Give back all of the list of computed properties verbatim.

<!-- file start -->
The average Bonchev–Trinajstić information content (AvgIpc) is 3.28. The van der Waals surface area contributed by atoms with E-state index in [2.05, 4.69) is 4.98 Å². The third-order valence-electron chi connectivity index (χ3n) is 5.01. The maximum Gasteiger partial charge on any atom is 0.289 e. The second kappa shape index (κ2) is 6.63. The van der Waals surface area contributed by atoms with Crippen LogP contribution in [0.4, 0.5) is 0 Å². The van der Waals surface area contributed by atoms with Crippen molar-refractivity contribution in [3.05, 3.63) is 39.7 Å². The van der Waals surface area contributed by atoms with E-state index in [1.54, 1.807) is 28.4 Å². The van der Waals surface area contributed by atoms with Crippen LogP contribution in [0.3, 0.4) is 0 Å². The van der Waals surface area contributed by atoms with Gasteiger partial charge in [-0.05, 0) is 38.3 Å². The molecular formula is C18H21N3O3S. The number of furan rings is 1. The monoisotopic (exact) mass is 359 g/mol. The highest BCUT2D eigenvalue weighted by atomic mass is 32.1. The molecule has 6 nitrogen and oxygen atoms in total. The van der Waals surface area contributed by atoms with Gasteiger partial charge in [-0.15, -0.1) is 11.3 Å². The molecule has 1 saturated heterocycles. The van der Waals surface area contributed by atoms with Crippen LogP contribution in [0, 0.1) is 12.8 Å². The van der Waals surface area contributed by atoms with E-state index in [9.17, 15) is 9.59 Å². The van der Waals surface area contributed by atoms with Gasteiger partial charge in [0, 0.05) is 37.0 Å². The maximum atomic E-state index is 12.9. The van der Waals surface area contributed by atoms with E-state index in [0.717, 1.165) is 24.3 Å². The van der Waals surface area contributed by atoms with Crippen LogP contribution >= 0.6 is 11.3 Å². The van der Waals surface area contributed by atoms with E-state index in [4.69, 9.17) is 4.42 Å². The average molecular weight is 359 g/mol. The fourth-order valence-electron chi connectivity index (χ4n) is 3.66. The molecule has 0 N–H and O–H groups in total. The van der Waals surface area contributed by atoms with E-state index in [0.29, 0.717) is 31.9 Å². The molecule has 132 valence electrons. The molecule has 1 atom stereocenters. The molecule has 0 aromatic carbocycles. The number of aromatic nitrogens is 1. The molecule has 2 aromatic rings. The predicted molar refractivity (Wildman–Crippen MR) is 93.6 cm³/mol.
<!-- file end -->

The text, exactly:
The average Bonchev–Trinajstić information content (AvgIpc) is 3.28. The van der Waals surface area contributed by atoms with E-state index in [2.05, 4.69) is 4.98 Å². The third-order valence-electron chi connectivity index (χ3n) is 5.01. The maximum Gasteiger partial charge on any atom is 0.289 e. The second kappa shape index (κ2) is 6.63. The van der Waals surface area contributed by atoms with Crippen LogP contribution in [0.4, 0.5) is 0 Å². The van der Waals surface area contributed by atoms with Crippen molar-refractivity contribution in [3.05, 3.63) is 39.7 Å². The van der Waals surface area contributed by atoms with E-state index in [1.54, 1.807) is 28.4 Å². The van der Waals surface area contributed by atoms with Crippen LogP contribution in [0.3, 0.4) is 0 Å². The van der Waals surface area contributed by atoms with Gasteiger partial charge in [-0.05, 0) is 38.3 Å². The molecular formula is C18H21N3O3S. The number of furan rings is 1. The monoisotopic (exact) mass is 359 g/mol. The highest BCUT2D eigenvalue weighted by atomic mass is 32.1. The molecule has 6 nitrogen and oxygen atoms in total. The van der Waals surface area contributed by atoms with Gasteiger partial charge in [-0.15, -0.1) is 11.3 Å². The molecule has 1 saturated heterocycles. The van der Waals surface area contributed by atoms with Crippen LogP contribution in [0, 0.1) is 12.8 Å². The van der Waals surface area contributed by atoms with E-state index in [9.17, 15) is 9.59 Å². The van der Waals surface area contributed by atoms with Gasteiger partial charge in [0, 0.05) is 37.0 Å². The maximum atomic E-state index is 12.9. The van der Waals surface area contributed by atoms with E-state index in [0.717, 1.165) is 24.3 Å². The van der Waals surface area contributed by atoms with Crippen LogP contribution >= 0.6 is 11.3 Å². The van der Waals surface area contributed by atoms with E-state index in [4.69, 9.17) is 4.42 Å². The average molecular weight is 359 g/mol. The fourth-order valence-electron chi connectivity index (χ4n) is 3.66. The molecule has 0 N–H and O–H groups in total. The van der Waals surface area contributed by atoms with E-state index in [0.29, 0.717) is 31.9 Å². The molecule has 132 valence electrons. The molecule has 1 atom stereocenters. The molecule has 0 aromatic carbocycles. The number of aromatic nitrogens is 1. The molecule has 2 aromatic rings. The predicted molar refractivity (Wildman–Crippen MR) is 93.6 cm³/mol.